Not all touchscreen devices are powered by capacitive touch-sensing technology. Some use resistive technology to detect a user’s touch commands. Even if you’re familiar with the general function of resistive touchscreens, though, you probably don’t know the history behind them. In this post, we’re going to explore the history of resistive touchscreens.
Origins of the Modern Resistive Touchscreen
According to Wikipedia, the world’s first resistive touchscreen was invented in the mid-1970s by American engineer Samuel Hurst. While capacitive touchscreens has been around for several years prior, Hurt’s touchscreen was the first device featuring resistive touch-sensing technology. It’s believed that Hurst, along with a group of friends, found that touching and tapping a computer monitor was a better way to control a computer than using a traditional keyboard and mouse. Hurst then proceeded to develop a touchscreen interface featuring multiple layers of resistive material.
Since then, countless companies have developed their own resistive touchscreens. In 2007, over nine in 10 of all touchscreen devices shipped globally were resistive. While capacitive touchscreens are now more popular than their resistive counterparts, many consumers and business owners still prefer resistive touchscreens.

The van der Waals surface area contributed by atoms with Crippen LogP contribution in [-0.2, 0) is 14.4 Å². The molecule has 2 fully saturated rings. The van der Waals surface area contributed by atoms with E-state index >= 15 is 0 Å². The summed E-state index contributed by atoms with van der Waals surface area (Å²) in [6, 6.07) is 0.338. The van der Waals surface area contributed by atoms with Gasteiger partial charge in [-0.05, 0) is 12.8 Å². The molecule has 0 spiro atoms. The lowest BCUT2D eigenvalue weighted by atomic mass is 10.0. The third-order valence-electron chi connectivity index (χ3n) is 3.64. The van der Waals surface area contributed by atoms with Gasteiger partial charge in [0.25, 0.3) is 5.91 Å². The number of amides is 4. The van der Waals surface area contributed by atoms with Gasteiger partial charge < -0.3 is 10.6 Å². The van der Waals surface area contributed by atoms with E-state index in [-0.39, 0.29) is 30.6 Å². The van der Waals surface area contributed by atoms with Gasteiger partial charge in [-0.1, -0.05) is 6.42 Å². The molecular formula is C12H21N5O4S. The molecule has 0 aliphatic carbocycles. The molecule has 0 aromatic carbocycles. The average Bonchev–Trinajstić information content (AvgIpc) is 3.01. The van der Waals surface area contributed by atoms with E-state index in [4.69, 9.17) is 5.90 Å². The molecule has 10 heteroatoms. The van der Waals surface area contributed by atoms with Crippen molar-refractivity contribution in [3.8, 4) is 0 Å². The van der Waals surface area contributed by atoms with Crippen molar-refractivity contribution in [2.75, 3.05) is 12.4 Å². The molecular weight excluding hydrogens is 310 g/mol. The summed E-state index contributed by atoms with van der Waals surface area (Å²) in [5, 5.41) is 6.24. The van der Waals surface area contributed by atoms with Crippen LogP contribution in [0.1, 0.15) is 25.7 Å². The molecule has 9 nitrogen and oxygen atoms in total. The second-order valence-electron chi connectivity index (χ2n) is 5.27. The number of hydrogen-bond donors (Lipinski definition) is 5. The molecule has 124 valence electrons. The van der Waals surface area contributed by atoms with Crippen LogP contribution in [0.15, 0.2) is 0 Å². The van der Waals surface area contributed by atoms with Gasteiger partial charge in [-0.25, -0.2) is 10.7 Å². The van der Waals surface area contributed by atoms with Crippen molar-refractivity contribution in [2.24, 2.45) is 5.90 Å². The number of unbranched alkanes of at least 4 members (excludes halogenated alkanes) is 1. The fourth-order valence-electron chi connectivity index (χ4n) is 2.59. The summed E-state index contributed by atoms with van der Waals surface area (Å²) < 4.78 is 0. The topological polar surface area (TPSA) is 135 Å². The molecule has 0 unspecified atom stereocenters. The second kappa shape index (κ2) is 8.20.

Some of the most noteworthy benefits associated with resistive touchscreen devices include the following:
- More durable than capacitive touchscreen devices
- Less likely to register touch commands from accidental touches or taps
- Able to register touch commands from a bare finger as well as any stylus or object
- Highly resistant to dirt, debris, moisture or other environmental pollutants
- Costs less than capacitive touchscreen devices
- Ideal for commercial usage
- Long-lasting, making them a smart investment for consumers and business owners
- Highly accurate at detecting when and where touch commands occur
How Resistive Touchscreens Work
Now that you know the origins of modern resistive touchscreens, you might be wondering how exactly they work. There are different ways to design a resistive touchscreen, but most of them follow a similar construction. Resistive touchscreens feature a top layer — typically made of polyester or plastic — and a bottom layer — typically made of glass. On the sides of these layers that face each other is a conductive coating of indium tin oxide (ITO). Additionally, the two layers are separated by air or inert gas.
When you tap or touch the display surface, you’ll press the top layer into the bottom layer. Because these layers feature a conductive coating, this action completes a circuit, thereby allowing the device to detect the location of your touch command.